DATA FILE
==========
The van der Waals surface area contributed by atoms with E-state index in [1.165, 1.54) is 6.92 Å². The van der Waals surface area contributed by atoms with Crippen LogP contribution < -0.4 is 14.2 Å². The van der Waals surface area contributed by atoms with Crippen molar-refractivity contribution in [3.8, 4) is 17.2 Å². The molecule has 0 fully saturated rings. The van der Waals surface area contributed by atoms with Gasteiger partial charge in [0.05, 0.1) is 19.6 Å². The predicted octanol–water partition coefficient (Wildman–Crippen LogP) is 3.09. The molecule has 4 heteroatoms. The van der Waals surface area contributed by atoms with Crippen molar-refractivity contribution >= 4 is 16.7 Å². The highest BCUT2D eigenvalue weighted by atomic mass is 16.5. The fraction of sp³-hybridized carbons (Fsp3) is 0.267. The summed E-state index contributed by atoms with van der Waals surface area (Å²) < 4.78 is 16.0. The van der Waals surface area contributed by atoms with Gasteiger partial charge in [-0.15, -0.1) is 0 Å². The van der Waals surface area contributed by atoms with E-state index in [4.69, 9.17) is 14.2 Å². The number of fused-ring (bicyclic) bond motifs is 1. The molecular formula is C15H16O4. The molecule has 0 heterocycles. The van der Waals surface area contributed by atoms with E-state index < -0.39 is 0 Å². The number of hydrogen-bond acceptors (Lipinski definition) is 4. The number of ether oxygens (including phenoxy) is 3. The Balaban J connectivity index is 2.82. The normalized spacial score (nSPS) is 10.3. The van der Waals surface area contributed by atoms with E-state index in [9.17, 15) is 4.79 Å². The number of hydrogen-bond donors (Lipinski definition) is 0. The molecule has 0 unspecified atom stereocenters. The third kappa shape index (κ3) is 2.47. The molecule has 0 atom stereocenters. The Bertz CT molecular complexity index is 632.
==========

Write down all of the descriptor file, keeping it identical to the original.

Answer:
The van der Waals surface area contributed by atoms with E-state index in [1.165, 1.54) is 6.92 Å². The van der Waals surface area contributed by atoms with Crippen LogP contribution < -0.4 is 14.2 Å². The van der Waals surface area contributed by atoms with Crippen molar-refractivity contribution in [3.8, 4) is 17.2 Å². The molecule has 0 fully saturated rings. The van der Waals surface area contributed by atoms with Gasteiger partial charge in [0.05, 0.1) is 19.6 Å². The predicted octanol–water partition coefficient (Wildman–Crippen LogP) is 3.09. The molecule has 4 heteroatoms. The van der Waals surface area contributed by atoms with Crippen molar-refractivity contribution >= 4 is 16.7 Å². The highest BCUT2D eigenvalue weighted by atomic mass is 16.5. The fraction of sp³-hybridized carbons (Fsp3) is 0.267. The summed E-state index contributed by atoms with van der Waals surface area (Å²) < 4.78 is 16.0. The van der Waals surface area contributed by atoms with Gasteiger partial charge in [-0.15, -0.1) is 0 Å². The van der Waals surface area contributed by atoms with E-state index in [4.69, 9.17) is 14.2 Å². The number of fused-ring (bicyclic) bond motifs is 1. The molecular formula is C15H16O4. The molecule has 0 heterocycles. The van der Waals surface area contributed by atoms with E-state index < -0.39 is 0 Å². The number of hydrogen-bond acceptors (Lipinski definition) is 4. The number of ether oxygens (including phenoxy) is 3. The Balaban J connectivity index is 2.82. The normalized spacial score (nSPS) is 10.3. The van der Waals surface area contributed by atoms with E-state index in [9.17, 15) is 4.79 Å². The number of hydrogen-bond donors (Lipinski definition) is 0. The molecule has 0 unspecified atom stereocenters. The third kappa shape index (κ3) is 2.47. The molecule has 0 atom stereocenters. The Bertz CT molecular complexity index is 632.